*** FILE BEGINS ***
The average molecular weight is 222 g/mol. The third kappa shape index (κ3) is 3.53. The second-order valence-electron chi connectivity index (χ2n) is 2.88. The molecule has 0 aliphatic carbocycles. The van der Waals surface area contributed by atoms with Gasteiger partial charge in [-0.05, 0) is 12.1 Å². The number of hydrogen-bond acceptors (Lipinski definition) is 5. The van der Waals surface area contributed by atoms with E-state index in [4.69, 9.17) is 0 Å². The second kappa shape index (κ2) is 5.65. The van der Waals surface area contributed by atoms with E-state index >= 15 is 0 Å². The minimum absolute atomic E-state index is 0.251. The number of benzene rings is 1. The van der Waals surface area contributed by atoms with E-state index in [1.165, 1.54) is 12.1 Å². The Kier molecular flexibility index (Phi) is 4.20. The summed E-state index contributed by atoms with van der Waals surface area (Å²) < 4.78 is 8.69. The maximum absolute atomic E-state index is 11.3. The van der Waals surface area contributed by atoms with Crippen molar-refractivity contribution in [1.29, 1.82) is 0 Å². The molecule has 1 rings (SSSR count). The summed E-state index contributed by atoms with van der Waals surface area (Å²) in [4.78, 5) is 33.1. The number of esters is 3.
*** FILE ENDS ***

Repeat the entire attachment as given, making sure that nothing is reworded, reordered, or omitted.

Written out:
The average molecular weight is 222 g/mol. The third kappa shape index (κ3) is 3.53. The second-order valence-electron chi connectivity index (χ2n) is 2.88. The molecule has 0 aliphatic carbocycles. The van der Waals surface area contributed by atoms with Gasteiger partial charge in [-0.05, 0) is 12.1 Å². The number of hydrogen-bond acceptors (Lipinski definition) is 5. The van der Waals surface area contributed by atoms with E-state index in [4.69, 9.17) is 0 Å². The second kappa shape index (κ2) is 5.65. The van der Waals surface area contributed by atoms with E-state index >= 15 is 0 Å². The minimum absolute atomic E-state index is 0.251. The number of benzene rings is 1. The van der Waals surface area contributed by atoms with E-state index in [1.165, 1.54) is 12.1 Å². The Kier molecular flexibility index (Phi) is 4.20. The summed E-state index contributed by atoms with van der Waals surface area (Å²) < 4.78 is 8.69. The maximum absolute atomic E-state index is 11.3. The van der Waals surface area contributed by atoms with Crippen molar-refractivity contribution in [1.29, 1.82) is 0 Å². The molecule has 1 rings (SSSR count). The summed E-state index contributed by atoms with van der Waals surface area (Å²) in [4.78, 5) is 33.1. The number of esters is 3.